The Prelude and Fugue in A minor, BWV 894, belongs to Bach's period in Weimar, but was later used to provide material for the Concerto in A minor for flute, violin, harpsichord and strings, BWV 1044, adapted for use in Leipzig after 1730. It need hardly be added that the date of composition and, indeed, its nature, have been disputed, with some scholars postulating the notion of an earlier harpsichord concerto, from which the present work is supposedly derived. The Prelude survives in two versions and makes considerable use of triplet figuration, while including short passages of improvisatory virtuoso display. The fugue, in 12/16, offers its semiquaver subject in the lowest voice, to be answered in the alto, accompanied by a countersubject, followed by the soprano. The whole fugue is propelled forward by the constant motion heard first in the subject itself, ending only in the final bars.

Bach's B minor Ouvertüre nach französischer Art, BWV 831, was included, together with the Italian Concerto, in the second volume of his Clavier-Übung, which, in its four volumes, provided a complete summary of his achievement as a keyboard composer and performer. Clavier-Übung II provides an example of the two complementary sources, the Italian and the French, that were subsumed into Bach's monumental German synthesis of contemporary musical styles. The suite, which also exists in a slightly earlier C minor version, opens with a French Ouverture, the dotted rhythms of its formal introduction leading to a three-voice fugue, followed by the return of the opening. The series of dances starts with a Courante. The first Gavotte serves as a frame for the second, in the contrasting key of D major. The second of the two Passepieds is in B major, framed by the B minor Passepied I. The Sarabande leads to a pair of Bourrées, also to be played alternativement, and a Gigue. The suite ends with Echo, its title indicating the expected dynamic contrasts duly marked in the score.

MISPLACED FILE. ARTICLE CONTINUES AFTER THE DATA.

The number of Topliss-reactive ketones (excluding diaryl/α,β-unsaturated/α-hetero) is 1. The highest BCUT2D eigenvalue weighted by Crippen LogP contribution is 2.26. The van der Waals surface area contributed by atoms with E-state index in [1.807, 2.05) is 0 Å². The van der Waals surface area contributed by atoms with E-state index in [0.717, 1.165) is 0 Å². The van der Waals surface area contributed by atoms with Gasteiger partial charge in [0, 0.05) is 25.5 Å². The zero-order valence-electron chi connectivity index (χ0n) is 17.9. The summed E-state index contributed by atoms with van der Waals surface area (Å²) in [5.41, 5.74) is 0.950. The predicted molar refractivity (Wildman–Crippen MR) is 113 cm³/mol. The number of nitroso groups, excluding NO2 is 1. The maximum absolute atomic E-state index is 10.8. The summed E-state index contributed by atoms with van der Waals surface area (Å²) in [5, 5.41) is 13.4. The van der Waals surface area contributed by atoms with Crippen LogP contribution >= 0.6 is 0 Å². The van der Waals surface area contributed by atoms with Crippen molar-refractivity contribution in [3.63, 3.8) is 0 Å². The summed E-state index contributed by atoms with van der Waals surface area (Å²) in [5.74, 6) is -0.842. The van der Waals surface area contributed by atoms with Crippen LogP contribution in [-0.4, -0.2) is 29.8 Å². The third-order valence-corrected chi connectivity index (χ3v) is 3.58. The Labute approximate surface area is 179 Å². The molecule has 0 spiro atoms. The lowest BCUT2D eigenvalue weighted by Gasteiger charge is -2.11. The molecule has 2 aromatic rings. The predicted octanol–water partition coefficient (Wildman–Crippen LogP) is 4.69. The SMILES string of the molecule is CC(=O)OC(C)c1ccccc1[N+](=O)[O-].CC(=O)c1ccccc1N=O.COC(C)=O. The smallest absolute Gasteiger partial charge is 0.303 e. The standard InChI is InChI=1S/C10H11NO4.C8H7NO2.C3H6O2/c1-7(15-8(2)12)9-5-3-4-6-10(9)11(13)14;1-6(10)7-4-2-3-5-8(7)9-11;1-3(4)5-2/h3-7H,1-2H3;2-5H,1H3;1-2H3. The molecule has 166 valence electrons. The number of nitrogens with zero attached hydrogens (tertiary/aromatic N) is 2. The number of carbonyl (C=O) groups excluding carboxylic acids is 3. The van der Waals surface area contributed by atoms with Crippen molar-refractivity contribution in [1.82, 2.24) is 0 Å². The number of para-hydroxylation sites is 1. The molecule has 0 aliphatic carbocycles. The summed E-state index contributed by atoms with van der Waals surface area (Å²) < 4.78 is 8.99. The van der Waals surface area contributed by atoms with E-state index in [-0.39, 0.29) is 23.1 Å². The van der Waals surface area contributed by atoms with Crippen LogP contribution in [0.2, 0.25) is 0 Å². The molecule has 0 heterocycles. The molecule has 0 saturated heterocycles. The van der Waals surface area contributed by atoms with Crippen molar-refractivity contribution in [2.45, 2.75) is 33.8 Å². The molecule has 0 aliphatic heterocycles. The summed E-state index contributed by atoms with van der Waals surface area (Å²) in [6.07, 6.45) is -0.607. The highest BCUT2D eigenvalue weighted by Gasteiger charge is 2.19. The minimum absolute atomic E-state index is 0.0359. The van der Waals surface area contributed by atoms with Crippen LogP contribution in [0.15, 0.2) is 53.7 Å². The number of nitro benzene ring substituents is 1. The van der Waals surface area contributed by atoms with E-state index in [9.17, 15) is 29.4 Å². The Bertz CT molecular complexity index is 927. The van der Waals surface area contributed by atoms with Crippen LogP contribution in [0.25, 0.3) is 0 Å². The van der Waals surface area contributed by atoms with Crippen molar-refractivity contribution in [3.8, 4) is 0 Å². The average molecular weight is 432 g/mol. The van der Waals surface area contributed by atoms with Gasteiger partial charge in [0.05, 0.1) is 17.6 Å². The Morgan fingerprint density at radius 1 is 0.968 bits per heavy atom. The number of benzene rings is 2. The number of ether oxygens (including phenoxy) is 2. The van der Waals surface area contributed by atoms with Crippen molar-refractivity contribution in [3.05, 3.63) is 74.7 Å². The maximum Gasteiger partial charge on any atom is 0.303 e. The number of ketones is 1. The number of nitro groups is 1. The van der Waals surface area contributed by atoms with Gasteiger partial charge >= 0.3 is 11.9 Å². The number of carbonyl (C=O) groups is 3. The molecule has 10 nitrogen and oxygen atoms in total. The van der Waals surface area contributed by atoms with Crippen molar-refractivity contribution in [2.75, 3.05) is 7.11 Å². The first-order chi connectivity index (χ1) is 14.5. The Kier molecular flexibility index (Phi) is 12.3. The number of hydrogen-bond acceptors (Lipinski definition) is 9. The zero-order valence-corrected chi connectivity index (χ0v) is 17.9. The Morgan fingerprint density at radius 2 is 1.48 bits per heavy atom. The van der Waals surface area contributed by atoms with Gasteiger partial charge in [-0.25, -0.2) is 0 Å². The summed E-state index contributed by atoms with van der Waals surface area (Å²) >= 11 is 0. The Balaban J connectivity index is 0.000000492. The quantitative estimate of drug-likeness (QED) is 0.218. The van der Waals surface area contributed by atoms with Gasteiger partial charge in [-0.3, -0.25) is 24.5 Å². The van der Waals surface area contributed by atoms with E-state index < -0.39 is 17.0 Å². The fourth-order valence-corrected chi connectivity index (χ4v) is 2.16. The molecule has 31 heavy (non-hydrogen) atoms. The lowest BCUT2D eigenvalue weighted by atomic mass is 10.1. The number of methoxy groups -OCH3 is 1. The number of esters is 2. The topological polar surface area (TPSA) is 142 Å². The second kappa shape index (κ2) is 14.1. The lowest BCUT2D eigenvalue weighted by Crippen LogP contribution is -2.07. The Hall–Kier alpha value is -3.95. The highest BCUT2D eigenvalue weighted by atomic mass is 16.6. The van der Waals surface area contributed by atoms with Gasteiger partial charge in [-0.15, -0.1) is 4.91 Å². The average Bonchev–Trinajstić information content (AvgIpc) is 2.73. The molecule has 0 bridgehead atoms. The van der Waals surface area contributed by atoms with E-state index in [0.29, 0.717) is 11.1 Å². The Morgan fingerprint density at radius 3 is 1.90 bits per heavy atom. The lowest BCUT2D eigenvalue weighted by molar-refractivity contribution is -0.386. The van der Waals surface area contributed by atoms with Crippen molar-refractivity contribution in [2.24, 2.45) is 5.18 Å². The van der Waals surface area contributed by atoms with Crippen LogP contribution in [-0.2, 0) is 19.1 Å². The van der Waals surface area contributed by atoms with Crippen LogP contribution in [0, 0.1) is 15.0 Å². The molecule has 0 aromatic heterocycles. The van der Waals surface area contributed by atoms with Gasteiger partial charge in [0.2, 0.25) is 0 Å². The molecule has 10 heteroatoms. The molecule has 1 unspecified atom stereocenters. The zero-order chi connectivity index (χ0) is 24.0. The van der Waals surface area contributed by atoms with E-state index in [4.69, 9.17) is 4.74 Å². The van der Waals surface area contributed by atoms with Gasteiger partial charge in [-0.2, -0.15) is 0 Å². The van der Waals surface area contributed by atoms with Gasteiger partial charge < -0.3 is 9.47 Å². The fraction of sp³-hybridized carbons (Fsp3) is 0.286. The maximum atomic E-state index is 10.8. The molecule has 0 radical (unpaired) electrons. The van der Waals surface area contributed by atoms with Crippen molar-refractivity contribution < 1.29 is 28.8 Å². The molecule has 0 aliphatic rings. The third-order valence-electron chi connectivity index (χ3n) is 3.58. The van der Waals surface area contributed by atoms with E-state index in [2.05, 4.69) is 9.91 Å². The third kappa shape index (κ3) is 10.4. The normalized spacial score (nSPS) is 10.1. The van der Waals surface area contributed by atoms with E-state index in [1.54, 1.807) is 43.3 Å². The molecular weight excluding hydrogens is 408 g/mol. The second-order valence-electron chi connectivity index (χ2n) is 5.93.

Keith Anderson